The National Science Foundation Office of Polar Programs has awarded ORAU a collaborative research grant to study greenhouse gas emissions in the Arctic. The award is valued at $581,829.
The grant will be used to study local and regional emissions of isotopes of methane and carbon dioxide. Methane and carbon dioxide are two greenhouse gases. Greenhouse gases can help raise the Earth’s temperature, changing the climate and causing other significant changes. (Isotopes are different forms of an element that have equal numbers of protons but different numbers of neutrons in their nuclei.)
In a press release, ORAU said carbon stored in permafrost is increasingly vulnerable to thaw and decomposition by microbes as northern latitudes such as the Arctic continue to warm.
“This decomposition has the potential to lead to large increases in methane and carbon dioxide emissions, both important greenhouse gases,” ORAU said. “Accurate and reliable forecasts of greenhouse gas emissions are critical for the improvement of global models that predict changes to temperature and sea level.”
ORAU said data and modeling can be used to inform local residents about the changes happening to their environment and help predict likely future changes.
Improving the models requires advances in what is known about the sources of methane and carbon dioxide. Researchers want to learn more about how the net flux—the difference between gas emissions and absorptions—might change as the Arctic warms. Comparing aircraft-derived fluxes to local tower measurements and land classification maps will allow for the determination of the primary causes of different emissions, the press release said.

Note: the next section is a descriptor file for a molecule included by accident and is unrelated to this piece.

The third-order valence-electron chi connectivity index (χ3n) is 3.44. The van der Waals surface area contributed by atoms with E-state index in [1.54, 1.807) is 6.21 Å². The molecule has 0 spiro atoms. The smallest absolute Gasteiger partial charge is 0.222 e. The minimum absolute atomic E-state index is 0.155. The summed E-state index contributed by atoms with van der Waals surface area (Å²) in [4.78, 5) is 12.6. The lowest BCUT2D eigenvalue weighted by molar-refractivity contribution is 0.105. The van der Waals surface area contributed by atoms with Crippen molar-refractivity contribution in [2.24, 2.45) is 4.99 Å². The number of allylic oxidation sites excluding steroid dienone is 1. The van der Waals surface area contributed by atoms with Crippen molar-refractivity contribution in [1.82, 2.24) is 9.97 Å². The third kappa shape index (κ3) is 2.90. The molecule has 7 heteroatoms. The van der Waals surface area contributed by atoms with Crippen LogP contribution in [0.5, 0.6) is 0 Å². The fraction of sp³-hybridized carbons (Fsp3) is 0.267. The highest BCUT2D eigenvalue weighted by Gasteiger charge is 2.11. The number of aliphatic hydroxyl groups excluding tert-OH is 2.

The grant will fund research that measures emissions of carbon dioxide and methane, plus nitrous oxide and water vapor, from the North Slope of Alaska. Researchers will use a small aircraft operating at altitudes from 10 meters to 10 kilometers. The plane will have custom-built spectroscopic sensors, an air turbulence probe, and global positioning systems (GPS), ORAU said.
This project bridges a gap between local studies of carbon emissions in the Arctic, such as those from flux towers, and large regional estimates of emissions from inversion modeling, ORAU said. Inverse modeling is a statistical approach used to trace atmospheric measurements of the magnitude and patterns of fluxes at the earth’s surface.
Praveena Krishnan serves as the principal investigator for the project. Krishnan is an atmospheric scientist specialized in atmospheric boundary layer dynamics. She works at the National Oceanic and Atmospheric Administration’s Air Resources Laboratory’s Atmospheric Turbulence and Diffusion Division in Oak Ridge, which is managed by ORAU.
“This award reflects NSF’s statutory mission and has been deemed worthy of support through evaluation using the Foundation’s intellectual merit and broader impacts review criteria,” the press release said.